Stand firm against book bans

York Dispatch editorial board

What a world it would be if anyone who filed a complaint against a book was required to first read it.

Because it’s hard to imagine someone turning the final page of, say, Toni Morrison’s “The Bluest Eye” and thinking this lyrical 1970 novel, with its depictions of social and personal ideals of beauty and ugliness, should be kept from readers. Yes, it centers on difficult issues of race and sexual abuse, but difficult issues need to be confronted, not ignored.

Still, “The Bluest Eye” is among the most-targeted works in what has become a nationwide wave of book-banning efforts.

From Wyoming to Texas to York County, advocacy groups, school boards, even public prosecutors are taking aim at a range of books, especially those dealing with issues of race, gender and sexuality. And in many cases, what the critics have read are not the works in question, but a list of those works on social media, where efforts to incite book-banning have mushroomed.

Delma Rivera, diversity education specialist for Central York School District, greets Hannah Shipley and her daughter Marnie, 8 months, as demonstrators gathered outside the Central York School District Administration offices before a school board meeting there Monday, Sept. 13, 2021. The rally was in opposition to a banned resource list instituted by the district, which demonstrators say targets minority authors. Shipley is a childcare provider for district families. Bill Kalina photo

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As a result, school libraries have become yet another front in the ongoing culture wars.

“The politicalization of the topic is what’s different than what I’ve seen in the past,” Britten Follett, an executive at one of the country’s largest schoolbook providers, told the New York Times.

The campaigns have been effective. The free speech group PEN America says well over 1,000 books have been pulled from school library shelves in the past year.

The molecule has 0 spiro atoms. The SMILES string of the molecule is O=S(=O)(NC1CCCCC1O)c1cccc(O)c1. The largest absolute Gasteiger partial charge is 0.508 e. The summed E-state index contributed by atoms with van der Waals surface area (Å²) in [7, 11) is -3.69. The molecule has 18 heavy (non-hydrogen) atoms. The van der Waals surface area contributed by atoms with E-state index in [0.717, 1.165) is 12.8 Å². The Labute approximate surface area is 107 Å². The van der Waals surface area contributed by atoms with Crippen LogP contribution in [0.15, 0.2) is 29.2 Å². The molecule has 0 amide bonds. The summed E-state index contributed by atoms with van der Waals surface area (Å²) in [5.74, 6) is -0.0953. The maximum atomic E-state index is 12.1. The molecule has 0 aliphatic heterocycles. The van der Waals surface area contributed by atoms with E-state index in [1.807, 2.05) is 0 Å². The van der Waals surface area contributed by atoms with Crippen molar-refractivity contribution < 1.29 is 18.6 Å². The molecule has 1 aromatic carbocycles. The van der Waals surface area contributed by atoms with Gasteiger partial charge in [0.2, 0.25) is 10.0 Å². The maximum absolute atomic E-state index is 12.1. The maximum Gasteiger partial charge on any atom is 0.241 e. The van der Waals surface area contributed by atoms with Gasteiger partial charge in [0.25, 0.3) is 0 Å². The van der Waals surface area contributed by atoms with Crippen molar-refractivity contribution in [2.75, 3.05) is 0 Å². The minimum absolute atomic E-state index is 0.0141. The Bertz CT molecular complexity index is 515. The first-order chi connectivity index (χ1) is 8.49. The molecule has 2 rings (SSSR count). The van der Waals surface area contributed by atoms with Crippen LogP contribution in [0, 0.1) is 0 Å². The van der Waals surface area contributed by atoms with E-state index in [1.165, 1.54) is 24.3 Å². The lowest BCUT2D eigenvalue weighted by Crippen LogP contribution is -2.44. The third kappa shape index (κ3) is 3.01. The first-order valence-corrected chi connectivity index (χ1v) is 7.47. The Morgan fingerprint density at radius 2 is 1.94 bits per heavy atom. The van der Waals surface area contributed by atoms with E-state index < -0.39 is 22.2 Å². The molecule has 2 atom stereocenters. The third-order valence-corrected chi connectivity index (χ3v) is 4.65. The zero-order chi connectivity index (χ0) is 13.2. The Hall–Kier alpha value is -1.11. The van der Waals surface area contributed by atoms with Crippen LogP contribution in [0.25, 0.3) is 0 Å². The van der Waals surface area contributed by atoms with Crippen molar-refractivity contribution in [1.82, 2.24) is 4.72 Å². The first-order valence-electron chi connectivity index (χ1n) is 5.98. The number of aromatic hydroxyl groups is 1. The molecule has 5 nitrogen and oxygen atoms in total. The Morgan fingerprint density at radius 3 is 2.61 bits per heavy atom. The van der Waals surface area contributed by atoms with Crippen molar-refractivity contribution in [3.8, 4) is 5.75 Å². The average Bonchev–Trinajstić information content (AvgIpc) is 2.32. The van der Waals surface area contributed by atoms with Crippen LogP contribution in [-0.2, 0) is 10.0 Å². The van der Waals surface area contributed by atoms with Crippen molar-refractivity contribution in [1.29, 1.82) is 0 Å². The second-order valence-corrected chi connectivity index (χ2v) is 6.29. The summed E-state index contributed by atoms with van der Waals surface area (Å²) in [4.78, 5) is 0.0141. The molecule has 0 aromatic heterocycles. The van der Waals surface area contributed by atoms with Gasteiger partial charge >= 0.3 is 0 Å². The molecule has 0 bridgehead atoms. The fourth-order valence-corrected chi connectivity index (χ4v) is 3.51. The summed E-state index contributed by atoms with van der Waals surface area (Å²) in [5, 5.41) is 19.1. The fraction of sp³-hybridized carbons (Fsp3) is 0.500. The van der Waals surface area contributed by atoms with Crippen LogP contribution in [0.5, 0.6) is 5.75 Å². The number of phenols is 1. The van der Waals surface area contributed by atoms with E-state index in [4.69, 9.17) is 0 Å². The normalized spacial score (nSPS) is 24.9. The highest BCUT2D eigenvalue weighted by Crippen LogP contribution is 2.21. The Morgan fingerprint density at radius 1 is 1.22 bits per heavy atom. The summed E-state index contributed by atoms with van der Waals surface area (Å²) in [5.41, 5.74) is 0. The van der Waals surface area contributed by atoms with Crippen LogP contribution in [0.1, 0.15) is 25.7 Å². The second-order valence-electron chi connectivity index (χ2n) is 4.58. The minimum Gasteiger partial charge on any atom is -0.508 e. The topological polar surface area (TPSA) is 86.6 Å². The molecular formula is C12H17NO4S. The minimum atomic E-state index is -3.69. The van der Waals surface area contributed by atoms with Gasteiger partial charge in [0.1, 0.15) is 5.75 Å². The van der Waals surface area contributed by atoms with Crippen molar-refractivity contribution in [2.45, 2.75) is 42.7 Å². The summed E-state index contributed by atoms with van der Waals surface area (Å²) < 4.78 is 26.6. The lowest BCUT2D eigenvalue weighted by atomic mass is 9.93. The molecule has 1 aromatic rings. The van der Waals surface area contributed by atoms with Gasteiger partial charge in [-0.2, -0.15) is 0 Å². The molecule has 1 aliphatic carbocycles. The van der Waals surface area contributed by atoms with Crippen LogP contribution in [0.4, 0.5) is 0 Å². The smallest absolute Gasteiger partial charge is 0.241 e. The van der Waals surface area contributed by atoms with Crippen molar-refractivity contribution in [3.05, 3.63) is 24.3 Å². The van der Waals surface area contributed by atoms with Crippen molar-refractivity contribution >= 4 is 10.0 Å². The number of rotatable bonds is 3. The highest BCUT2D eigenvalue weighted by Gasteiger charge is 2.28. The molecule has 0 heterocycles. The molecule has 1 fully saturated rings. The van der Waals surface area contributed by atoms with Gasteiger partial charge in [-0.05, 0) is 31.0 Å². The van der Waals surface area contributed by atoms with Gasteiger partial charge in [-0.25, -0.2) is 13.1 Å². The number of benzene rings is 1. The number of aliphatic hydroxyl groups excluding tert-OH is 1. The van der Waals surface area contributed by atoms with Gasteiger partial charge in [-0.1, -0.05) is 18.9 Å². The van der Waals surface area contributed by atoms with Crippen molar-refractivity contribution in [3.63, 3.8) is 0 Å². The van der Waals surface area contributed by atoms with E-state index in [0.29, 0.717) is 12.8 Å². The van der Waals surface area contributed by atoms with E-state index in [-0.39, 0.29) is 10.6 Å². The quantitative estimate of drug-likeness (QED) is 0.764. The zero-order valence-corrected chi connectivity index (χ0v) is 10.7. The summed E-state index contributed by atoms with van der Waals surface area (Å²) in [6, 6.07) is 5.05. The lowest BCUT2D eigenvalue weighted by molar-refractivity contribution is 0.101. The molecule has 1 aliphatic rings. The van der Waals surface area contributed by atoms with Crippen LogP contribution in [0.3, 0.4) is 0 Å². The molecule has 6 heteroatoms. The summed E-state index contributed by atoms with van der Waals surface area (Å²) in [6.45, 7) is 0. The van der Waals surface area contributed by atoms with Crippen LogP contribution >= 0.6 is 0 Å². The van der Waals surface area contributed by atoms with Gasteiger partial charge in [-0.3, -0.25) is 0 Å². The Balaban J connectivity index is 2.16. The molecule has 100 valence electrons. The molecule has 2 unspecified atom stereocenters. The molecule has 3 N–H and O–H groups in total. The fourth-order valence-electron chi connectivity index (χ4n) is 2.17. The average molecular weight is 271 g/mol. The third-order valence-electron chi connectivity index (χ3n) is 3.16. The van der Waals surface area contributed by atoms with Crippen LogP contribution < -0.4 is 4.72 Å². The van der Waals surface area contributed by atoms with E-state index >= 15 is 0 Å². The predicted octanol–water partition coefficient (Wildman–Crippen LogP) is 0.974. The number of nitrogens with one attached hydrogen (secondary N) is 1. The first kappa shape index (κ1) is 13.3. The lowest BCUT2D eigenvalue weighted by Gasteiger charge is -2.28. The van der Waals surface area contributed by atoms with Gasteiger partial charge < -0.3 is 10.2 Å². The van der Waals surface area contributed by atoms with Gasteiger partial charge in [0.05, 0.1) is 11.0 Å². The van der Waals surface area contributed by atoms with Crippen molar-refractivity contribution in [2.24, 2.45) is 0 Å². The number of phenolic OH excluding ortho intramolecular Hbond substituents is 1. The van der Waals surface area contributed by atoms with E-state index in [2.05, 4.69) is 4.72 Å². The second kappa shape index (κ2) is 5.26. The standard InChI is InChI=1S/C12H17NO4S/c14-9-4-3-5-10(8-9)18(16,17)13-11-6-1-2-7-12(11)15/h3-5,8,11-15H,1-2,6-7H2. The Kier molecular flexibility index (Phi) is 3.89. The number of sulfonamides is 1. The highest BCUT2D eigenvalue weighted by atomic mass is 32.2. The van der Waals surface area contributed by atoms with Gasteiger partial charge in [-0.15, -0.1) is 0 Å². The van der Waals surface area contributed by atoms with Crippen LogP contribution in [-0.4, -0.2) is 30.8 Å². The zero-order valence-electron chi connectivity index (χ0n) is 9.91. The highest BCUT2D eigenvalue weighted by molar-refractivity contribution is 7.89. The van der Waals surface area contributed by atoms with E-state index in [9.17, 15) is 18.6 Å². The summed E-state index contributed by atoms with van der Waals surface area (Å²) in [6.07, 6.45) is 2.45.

That list briefly included shelves in the Central York School District, whose school board last year banned books and other teaching materials either created by or focusing on people of color. That list, which included the award-winning 2016 documentary on James Baldwin, “I Am Not Your Negro,” was initially generated during discussions aimed at providing more diverse instruction.

That’s not unique. The Times reported that, according to PEN America CEO Suzanne Nossel, some groups “have essentially weaponized book lists meant to promote more diverse reading material, taking those lists and then pushing for all the included titles to be banned.”

As with similar efforts to entrench conservative ideology regarding abortion rights and classroom instruction, an aggressive minority is overriding the will of the public. According to the American Library Association, 71 percent of American voters — including majorities of both Democrats and Republicans — oppose efforts to remove books from libraries.

Fortunately, that opposition can make a difference if it’s focused and vocal. Witness the Central York School District, which reversed course in the wake of sustained protests.

That lesson was not lost on Central York students Christina Ellis and Olivia Pituch. Having successfully led opposition to banned materials in their schools, they took their voices to Washington, D.C., earlier this month, where they testified before the House Subcommittee on Civil Rights and Civil Liberties.

“Many kids find refuge in going to school and being within an inclusive community,” Olivia told committee members. “But as education on inclusion slips away, the safe haven does too.”

Too true. That’s why activists like Olivia and Christina must stand strong and why efforts like those underway in the York County Libraries are badly needed. The libraries recently secured funding — a $10,000 Racial Equity Fund Grant from the York County Community Foundation and $16,000 from the Pennsylvania Humanities Council — to make diverse materials more accessible.

The grants, said York County Libraries President Robert Lambert, will help the libraries “strengthen our diversity, equity, and inclusion.”

That’s exactly what a wide range of books can do.

All-out attacks on reading materials, reversed in Central York but running rampant elsewhere, need to be closely monitored and strongly countered. Works that “strengthen our diversity, equity, and inclusion” mustn’t be suppressed and feared; they must be shared and celebrated. And, of course, read.